to an increase in meat consumption.
Over 99% of the animals killed in the U.S. each year die to be eaten:
- Animals killed for fur - approximately equal to the population
- Animals killed for experimentation - approximately equal to the
population of Texas
- Mammals and birds killed for food - approximately equal to one
and two-thirds the entire population of the Earth.
Because most people eat animals, society as a whole believes that
animals are tools and commodities. There are a million symptoms of
this view, and visible abuses constantly demand our attention. These
include canned hunts, circuses, cockfighting, fur, horse-racing,
etc. This cycle will continue until there is a fundamental change
in society. The only way to make this happen is by convincing people
to stop eating animals. In fact, we dont need a majority in
order to make a huge reduction in animal suffering by spreading veganism:
if 5% of Americans were to stop eating animals, more suffering would
be prevented than if we completely abolished every other form of
animal exploitation in the U.S.
In my years of activism, I have come to believe it is not possible
to make a blanket statement that a specific tactic is unquestionably
positive or always harmful, given the wide range of animal abuses
and the various situations in which activists find themselves. Just
as we must decide where to focus our limited resources, we must choose
tactics in the larger context of our goals. Why are we doing this
(e.g., is it because of anger and guilt, or because it is a strategic
step that serves our larger goal)? What is the most probable outcome?
What effect will it have on the public? On other activists? What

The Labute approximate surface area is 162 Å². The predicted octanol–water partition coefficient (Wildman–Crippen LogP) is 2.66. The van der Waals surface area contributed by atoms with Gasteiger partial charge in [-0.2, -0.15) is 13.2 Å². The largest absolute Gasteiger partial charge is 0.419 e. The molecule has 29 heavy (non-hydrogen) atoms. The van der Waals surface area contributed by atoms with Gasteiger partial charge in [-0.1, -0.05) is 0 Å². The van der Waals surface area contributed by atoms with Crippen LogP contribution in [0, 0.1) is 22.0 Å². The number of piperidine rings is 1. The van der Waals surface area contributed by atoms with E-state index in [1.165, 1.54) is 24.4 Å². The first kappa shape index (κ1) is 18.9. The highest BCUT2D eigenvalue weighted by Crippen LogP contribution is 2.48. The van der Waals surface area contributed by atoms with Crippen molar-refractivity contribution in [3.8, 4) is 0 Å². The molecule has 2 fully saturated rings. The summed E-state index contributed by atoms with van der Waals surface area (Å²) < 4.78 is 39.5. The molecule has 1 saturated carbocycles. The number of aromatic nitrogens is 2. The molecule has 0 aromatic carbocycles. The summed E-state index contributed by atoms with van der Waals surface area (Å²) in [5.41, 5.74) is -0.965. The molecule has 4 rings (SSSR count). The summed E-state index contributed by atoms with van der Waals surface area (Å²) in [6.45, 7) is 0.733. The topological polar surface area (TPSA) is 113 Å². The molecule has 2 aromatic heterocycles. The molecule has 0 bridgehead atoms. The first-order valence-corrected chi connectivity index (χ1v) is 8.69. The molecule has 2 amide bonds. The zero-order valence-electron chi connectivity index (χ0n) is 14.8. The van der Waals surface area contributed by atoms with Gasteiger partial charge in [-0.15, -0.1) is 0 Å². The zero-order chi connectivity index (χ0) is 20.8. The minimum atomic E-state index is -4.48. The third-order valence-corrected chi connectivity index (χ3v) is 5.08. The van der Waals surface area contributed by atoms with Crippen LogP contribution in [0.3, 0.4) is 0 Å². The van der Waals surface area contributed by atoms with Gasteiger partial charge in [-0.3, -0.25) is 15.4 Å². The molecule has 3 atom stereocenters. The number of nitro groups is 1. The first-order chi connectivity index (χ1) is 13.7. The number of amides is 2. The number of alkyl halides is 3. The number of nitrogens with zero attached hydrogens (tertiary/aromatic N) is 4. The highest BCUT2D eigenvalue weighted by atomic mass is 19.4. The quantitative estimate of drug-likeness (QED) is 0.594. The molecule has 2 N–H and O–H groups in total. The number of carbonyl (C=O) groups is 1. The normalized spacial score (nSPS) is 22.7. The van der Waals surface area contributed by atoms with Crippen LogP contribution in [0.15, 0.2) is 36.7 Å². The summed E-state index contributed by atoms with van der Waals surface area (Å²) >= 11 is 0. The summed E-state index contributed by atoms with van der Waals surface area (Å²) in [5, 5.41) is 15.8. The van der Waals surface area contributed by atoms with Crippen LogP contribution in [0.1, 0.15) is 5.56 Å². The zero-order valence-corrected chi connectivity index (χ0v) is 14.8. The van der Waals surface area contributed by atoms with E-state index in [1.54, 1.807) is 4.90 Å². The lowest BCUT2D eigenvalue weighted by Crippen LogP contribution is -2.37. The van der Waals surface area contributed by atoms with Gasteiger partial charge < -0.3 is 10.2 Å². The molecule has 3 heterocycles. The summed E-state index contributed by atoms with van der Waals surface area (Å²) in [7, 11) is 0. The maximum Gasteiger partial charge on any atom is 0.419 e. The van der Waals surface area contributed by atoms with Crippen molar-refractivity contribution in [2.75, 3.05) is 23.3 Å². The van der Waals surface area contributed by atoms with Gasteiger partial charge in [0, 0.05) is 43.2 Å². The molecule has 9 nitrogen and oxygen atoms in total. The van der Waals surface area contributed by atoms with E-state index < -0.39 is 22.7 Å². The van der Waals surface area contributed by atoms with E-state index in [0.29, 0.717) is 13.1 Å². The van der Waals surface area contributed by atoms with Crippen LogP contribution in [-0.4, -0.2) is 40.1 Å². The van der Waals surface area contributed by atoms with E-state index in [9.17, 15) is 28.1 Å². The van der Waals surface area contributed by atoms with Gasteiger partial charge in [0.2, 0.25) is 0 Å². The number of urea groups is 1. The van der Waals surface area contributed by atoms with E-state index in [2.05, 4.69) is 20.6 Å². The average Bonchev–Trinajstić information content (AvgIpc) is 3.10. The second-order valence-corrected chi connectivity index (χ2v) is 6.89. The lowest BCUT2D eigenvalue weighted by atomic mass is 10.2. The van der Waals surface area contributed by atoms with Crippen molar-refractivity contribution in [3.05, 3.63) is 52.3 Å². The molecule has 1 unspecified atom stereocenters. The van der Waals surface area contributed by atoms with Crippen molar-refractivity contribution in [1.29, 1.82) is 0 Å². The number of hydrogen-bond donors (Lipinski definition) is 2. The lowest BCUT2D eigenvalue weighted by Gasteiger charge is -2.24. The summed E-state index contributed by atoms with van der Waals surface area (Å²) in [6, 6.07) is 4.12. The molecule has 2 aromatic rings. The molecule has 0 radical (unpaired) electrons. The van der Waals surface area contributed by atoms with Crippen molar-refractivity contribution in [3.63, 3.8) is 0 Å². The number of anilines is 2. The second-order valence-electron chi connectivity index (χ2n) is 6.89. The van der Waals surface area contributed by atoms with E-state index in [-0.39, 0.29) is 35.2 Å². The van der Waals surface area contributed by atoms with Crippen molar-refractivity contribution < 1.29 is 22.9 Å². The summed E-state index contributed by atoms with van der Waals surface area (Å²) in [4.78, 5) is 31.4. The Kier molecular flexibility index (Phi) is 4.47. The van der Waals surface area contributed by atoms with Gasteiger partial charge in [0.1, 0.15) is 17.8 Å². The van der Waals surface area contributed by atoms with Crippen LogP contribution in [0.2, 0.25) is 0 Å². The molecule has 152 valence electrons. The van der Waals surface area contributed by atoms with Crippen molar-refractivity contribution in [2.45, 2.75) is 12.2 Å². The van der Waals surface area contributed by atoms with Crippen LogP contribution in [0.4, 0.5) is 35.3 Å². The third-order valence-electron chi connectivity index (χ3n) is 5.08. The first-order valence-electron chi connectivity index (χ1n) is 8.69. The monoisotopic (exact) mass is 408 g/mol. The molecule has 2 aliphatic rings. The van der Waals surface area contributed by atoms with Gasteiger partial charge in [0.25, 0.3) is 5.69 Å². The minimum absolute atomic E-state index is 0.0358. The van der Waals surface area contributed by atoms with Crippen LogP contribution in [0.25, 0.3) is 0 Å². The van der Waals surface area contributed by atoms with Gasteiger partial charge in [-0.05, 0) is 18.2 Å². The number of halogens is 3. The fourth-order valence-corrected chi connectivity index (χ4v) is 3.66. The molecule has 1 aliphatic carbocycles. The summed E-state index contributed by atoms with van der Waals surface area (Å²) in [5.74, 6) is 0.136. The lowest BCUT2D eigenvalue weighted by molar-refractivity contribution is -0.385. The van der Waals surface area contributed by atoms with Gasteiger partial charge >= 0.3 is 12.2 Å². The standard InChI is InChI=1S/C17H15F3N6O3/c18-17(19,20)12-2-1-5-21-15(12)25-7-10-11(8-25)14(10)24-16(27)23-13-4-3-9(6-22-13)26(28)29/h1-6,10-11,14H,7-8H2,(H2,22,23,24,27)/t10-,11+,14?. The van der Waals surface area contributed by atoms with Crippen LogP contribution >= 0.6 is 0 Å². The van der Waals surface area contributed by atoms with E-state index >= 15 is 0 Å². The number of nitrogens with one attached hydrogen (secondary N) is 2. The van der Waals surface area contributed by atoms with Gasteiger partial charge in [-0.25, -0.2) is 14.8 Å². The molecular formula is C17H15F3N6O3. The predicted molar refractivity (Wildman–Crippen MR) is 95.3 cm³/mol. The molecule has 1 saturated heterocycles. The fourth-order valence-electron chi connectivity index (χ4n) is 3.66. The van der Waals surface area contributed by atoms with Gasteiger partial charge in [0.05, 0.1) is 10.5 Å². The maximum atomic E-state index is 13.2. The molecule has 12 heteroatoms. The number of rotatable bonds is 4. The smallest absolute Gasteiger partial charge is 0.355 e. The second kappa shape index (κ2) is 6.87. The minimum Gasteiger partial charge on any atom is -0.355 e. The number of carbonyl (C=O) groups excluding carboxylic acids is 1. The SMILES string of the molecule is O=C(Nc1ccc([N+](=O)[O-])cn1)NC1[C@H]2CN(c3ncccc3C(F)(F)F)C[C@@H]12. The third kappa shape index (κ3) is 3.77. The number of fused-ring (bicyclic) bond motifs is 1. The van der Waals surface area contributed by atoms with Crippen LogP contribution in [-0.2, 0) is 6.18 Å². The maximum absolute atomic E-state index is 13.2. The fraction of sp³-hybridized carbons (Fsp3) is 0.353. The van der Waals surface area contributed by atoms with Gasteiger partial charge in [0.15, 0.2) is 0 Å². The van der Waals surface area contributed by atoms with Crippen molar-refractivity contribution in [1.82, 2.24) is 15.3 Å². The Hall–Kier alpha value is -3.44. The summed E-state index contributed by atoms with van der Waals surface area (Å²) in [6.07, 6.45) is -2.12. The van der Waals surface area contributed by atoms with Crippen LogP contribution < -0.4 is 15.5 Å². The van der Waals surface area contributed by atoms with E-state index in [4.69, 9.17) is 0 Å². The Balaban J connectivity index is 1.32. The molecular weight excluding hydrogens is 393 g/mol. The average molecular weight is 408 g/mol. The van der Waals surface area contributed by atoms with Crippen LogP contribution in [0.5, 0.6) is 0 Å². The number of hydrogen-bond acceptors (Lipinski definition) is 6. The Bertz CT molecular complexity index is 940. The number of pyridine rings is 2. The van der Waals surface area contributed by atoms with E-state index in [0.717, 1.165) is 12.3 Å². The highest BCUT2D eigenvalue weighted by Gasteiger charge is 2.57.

other activities could we do with the same time and resources, and
would one of those options have a greater effect overall? I believe
that we have an obligation to ask these questions.
For all these reasons and more, Vegan Outreach focuses on promoting
veganism. Spreading information about how veganism prevents animal
suffering helps to move individuals (and thus society) away from
relying on animal exploitation for a fundamental, daily activityeating.
Once individuals have broken their attachment to a daily reliance
on animal exploitation, it is much easier for them to reject all
animal exploitation, rather than just the high-profile abuses committed
by others. As more people understand and act by the tenets of veganism,
it will be significantly easier for others to join them. This will
bring pressure to bear on other animal issues, and achievement of
our goals will be accelerated.
Promoting veganism brings about the fundamental change that is needed.
Done at a reasonable pace, it can sustain activists who would otherwise
burn out in the face of endless battles."
How to go about promoting veganism is a subject of much debate. Many
activists believe the health argument to be the most effective for
promoting vegetarianism because it is the least threatening and appeals
to peoples self-interest. We question whether this is really
the best tactic for the following reasons:
- Even if ethics is not as effective as the health argument at
initially persuading some people, those who are motivated to change
based on ethics will be better spokespersons for veganism. In the
promotion of animal liberation, each individuals example
and actions as a spokesperson are at least as important as the
economic impact their individual choices have. Promoting a plant-based
diet for health reasons reinforces the idea that animal suffering
is not worthy of concern. It delays the time when we, as a society,
will come to terms with our treatment of animals.
- Diets based on health claims are subject to further change based
on new, low-fat animal products and fad diets (The Zone, Eat Right
for Your Type, etc.). People who follow a vegetarian or vegan diet
to feel healthier will resume consuming animal products if they
feel no improvement. Because they do not necessarily have their
hearts into being vegetarian or vegan, they often will not experiment